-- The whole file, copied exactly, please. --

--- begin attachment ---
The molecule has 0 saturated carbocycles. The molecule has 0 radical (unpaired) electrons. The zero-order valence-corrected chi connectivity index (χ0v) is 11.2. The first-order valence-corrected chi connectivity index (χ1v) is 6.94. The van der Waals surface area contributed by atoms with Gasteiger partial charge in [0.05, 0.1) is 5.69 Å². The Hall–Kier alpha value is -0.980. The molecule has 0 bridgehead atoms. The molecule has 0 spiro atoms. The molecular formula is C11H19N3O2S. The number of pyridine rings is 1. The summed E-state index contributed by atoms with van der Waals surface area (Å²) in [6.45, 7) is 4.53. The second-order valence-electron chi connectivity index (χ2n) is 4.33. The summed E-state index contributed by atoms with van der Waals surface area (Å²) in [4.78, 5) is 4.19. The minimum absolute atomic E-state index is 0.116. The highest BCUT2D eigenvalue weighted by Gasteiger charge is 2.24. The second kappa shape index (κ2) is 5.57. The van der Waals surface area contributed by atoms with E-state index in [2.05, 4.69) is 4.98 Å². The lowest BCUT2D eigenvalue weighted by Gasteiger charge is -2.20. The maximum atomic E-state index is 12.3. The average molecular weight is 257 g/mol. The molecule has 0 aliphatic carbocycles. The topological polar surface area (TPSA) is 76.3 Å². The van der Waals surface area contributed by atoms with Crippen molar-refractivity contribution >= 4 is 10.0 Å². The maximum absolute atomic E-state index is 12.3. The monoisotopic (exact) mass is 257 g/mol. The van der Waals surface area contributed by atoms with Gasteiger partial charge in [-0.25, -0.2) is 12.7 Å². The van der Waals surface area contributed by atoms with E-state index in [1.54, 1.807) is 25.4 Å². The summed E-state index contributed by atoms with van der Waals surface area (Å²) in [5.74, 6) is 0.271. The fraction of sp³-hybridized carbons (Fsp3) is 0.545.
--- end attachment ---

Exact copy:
The molecule has 0 saturated carbocycles. The molecule has 0 radical (unpaired) electrons. The zero-order valence-corrected chi connectivity index (χ0v) is 11.2. The first-order valence-corrected chi connectivity index (χ1v) is 6.94. The van der Waals surface area contributed by atoms with Gasteiger partial charge in [0.05, 0.1) is 5.69 Å². The Hall–Kier alpha value is -0.980. The molecule has 0 bridgehead atoms. The molecule has 0 spiro atoms. The molecular formula is C11H19N3O2S. The number of pyridine rings is 1. The summed E-state index contributed by atoms with van der Waals surface area (Å²) in [6.45, 7) is 4.53. The second-order valence-electron chi connectivity index (χ2n) is 4.33. The summed E-state index contributed by atoms with van der Waals surface area (Å²) in [4.78, 5) is 4.19. The minimum absolute atomic E-state index is 0.116. The highest BCUT2D eigenvalue weighted by Gasteiger charge is 2.24. The second kappa shape index (κ2) is 5.57. The van der Waals surface area contributed by atoms with E-state index in [2.05, 4.69) is 4.98 Å². The lowest BCUT2D eigenvalue weighted by Gasteiger charge is -2.20. The maximum atomic E-state index is 12.3. The average molecular weight is 257 g/mol. The molecule has 0 aliphatic carbocycles. The topological polar surface area (TPSA) is 76.3 Å². The van der Waals surface area contributed by atoms with Crippen molar-refractivity contribution >= 4 is 10.0 Å². The maximum absolute atomic E-state index is 12.3. The monoisotopic (exact) mass is 257 g/mol. The van der Waals surface area contributed by atoms with Gasteiger partial charge in [-0.25, -0.2) is 12.7 Å². The van der Waals surface area contributed by atoms with E-state index in [1.54, 1.807) is 25.4 Å². The summed E-state index contributed by atoms with van der Waals surface area (Å²) in [5.74, 6) is 0.271. The fraction of sp³-hybridized carbons (Fsp3) is 0.545.